Supporting Each Other Through Covid-19: Part II

Over the past number of weeks, I have heard from many people about the impacts of isolation. A theme that has stood out to me has been both the triumphs and difficulties arising inter-personally in the space of isolation.

For some, this has been a time of deep connection and social support. For others, it has been a time of loss of connection. For others still, it has been a difficult period of feeling overwhelmed by the demands of relationships. In spite of us all facing the same virus,  there are many ways to experience life at this time, and that includes the unique difficulties we are each facing in the positions we hold in relationships.

Wherever you find yourself, whether you recognize yourself in one or more of these descriptions or not, whatever you’re experiencing, I believe with great confidence that others are empathizing with you. Consider this – there is a diverse group of support out in the world who would understand you very deeply if you could only find one another and form a team. They would ring out in a spirit of compassion and kindness to tell you that the difficulty you’re experiencing is valid, and you’re doing the best you can.

So, how would one go about locating a team of support in the current context? There is a saying by George Moore: “A [person] travels the world in search of what [they] need, and returns home to find it.” Luckily, for many of us, our homes right now are not bound by the physical space, but can be extended into the living rooms of friends and relatives through online and telephone connection. Though our current context might not be what we think of when we think “supportive team,” it might surprise you what you can discover in the connections you already have.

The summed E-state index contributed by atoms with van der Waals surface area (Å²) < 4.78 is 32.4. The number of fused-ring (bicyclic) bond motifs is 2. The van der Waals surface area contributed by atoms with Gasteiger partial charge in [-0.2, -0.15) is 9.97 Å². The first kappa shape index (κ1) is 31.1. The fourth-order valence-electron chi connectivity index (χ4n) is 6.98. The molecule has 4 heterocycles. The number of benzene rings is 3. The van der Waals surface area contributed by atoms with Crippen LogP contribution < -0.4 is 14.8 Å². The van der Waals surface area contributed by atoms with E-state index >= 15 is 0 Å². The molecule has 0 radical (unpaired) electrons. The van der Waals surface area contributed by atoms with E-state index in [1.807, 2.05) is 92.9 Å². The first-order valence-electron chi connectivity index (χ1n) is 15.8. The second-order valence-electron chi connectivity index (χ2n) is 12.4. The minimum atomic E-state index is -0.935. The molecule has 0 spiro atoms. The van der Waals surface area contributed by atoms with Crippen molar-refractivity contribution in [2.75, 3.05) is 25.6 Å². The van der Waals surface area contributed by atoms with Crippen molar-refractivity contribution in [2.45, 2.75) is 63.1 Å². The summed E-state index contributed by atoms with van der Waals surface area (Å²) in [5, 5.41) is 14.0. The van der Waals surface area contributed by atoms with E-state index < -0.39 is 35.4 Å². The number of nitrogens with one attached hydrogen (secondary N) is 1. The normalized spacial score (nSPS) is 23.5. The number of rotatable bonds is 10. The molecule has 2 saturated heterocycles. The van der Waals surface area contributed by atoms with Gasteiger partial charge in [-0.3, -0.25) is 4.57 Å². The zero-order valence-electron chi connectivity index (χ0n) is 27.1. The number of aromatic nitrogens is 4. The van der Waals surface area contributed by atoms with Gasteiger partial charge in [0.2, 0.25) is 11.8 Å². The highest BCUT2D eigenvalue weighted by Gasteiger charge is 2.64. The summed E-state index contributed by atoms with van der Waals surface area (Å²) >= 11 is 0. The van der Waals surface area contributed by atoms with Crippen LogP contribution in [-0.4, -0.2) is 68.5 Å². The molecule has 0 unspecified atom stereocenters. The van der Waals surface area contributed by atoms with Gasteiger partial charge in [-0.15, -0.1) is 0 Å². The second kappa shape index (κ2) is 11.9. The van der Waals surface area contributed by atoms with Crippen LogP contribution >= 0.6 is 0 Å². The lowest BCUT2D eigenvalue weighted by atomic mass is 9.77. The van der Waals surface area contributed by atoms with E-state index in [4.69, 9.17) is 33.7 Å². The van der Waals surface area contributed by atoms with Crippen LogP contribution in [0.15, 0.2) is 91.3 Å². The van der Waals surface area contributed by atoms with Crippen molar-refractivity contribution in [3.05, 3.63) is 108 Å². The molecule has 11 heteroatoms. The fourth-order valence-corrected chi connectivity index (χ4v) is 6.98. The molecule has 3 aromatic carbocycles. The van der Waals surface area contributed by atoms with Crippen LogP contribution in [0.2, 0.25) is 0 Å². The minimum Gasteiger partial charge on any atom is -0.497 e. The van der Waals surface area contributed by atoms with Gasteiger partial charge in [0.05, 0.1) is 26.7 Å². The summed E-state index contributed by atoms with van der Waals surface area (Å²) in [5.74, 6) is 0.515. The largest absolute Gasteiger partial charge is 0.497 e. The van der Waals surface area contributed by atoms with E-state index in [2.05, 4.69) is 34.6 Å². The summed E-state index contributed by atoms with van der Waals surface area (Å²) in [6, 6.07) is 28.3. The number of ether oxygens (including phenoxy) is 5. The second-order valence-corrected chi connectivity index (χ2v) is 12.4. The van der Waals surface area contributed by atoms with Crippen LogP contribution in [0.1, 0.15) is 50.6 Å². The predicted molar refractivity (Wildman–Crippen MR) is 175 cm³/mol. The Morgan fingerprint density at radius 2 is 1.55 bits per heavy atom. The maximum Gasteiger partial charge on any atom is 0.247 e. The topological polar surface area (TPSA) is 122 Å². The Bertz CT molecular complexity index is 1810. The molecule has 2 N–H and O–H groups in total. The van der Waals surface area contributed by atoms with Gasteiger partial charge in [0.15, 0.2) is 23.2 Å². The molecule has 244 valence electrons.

Take some time to think about who or what you’d place on your team. They may be friends, relatives, neighbours, doctors, counsellors, dogs, cats, birds, maybe even the trees and the wind, or the precious stuffed animal you’ve kept since childhood. Your team can be as big or as small as you’d like it to be. For this exercise, the only limit is your imagination.

As you hold this team you’ve assembled in mind, take a few minutes to consider:

What are the unique offerings that each member brings, and for which you have chosen them?

How might you connect in this moment with what they each offer? (maybe a phrase, a gesture, a sound, or an image).

What might each of them say about what you bring to the team?

Notice what it feels like to consider what each member brings, and to hear what you offer in turn. Developing awareness of the unique offerings of different people, animals, and objects, in our lives, can assist in determining what we need, and who or what we can turn to when we need it – including ourselves. Differentiating the unique gifts of our members helps us to navigate relationships, whether that means knowing who to turn to, or with whom you may need to lean back. After all, if fresh air is what you need, it’s probably best to call on your tree.


Shannon Bovey, M.Ed., RP, CCC is a Registered Psychotherapist with The Counselling Group. She works with individuals across the lifespan. For more information about Shannon and her practice please see her bio on The Counselling Group Website.

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